Colorado Parks and Wildlife seeks comments on changes at San Luis State Park
Credit: CPW News Release
MONTE VISTA, Colo. – Changes in the operation of San Luis State Park are being planned and Colorado Parks and Wildlife is asking the public to provide comments on management of the area.
Located in Alamosa County in the San Luis Valley, the park is used primarily during early summer as an overflow campground by those who cannot find a spot at nearby Great Sand Dunes National Park.
Management will now be done from CPW’s Monte Vista wildlife office and it will now be operated as part of the San Luis Lakes State Wildlife Area. Previously, the park was managed by staff from Lathrop State Park near Walsenberg.
Nearly all property amenities, including camping spots for recreational vehicles, toilets, electric hook-ups and the waste dump station will continue to be available to visitors. Campground users will still be able to make reservations through the CPW website for the 51 campsites available at San Luis. The campground will remain open year around, and a host for the busy summer months will be hired.
The biggest change is that there will be no running water available at the facility. The old water system can no longer meet health standards for potable water. The cost to build and operate a new water system is too expensive given the low overall usage of the park. Users will have to bring their own water. Vault toilets will remain operational.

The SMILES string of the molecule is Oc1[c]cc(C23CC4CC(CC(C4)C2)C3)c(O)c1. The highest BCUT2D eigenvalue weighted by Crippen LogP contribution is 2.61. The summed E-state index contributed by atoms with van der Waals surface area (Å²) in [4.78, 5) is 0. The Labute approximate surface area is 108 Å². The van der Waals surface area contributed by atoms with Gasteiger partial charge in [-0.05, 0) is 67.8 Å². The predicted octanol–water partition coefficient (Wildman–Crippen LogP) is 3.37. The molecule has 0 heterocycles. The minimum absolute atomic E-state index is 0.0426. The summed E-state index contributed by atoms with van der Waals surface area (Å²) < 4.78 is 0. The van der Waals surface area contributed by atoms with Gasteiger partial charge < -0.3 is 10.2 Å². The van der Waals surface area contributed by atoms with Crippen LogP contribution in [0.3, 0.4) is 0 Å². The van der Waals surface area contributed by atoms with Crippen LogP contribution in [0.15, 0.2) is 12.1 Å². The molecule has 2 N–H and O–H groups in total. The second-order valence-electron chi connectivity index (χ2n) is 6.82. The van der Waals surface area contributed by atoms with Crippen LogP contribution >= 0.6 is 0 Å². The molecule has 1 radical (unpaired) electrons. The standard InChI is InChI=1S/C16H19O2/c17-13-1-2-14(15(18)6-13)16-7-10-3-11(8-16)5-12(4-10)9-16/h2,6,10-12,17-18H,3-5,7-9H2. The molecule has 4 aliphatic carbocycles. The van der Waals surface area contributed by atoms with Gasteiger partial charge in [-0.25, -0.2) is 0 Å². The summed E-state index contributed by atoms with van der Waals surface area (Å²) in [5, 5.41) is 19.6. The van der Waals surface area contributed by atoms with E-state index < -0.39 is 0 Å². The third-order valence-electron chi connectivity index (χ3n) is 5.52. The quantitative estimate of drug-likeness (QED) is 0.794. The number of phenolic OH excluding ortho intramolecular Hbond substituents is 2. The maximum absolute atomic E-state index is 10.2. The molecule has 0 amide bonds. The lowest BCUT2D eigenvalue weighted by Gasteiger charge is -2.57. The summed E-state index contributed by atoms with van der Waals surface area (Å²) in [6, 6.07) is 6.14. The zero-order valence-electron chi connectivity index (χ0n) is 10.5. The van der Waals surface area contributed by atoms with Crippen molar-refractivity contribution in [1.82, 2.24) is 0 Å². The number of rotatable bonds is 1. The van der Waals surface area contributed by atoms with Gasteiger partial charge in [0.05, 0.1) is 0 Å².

Also, no firewood will be available for sale at the park.
San Luis Lakes, located on the property, will be open for boating and fishing if sufficient water is available. An ongoing drought has prevented the main lake from filling in recent years, and water hasn’t reached the boat ramp since 2001. Water levels depend on winter snowpack and the amount of water that must be sent downstream to the Rio Grande according to interstate agreements Colorado has with the state of New Mexico.
Enough water, however, is available to maintain wetland areas on the north side of the park that provide outstanding habitat for waterfowl and various birds. CPW works to manage those areas to make them suitable for wildlife. Hunting is allowed around the wetlands.
CPW wants to hear ideas and opinions from those who use the park. Comments should be sent by Nov. 11 via e-mail to: email@example.com.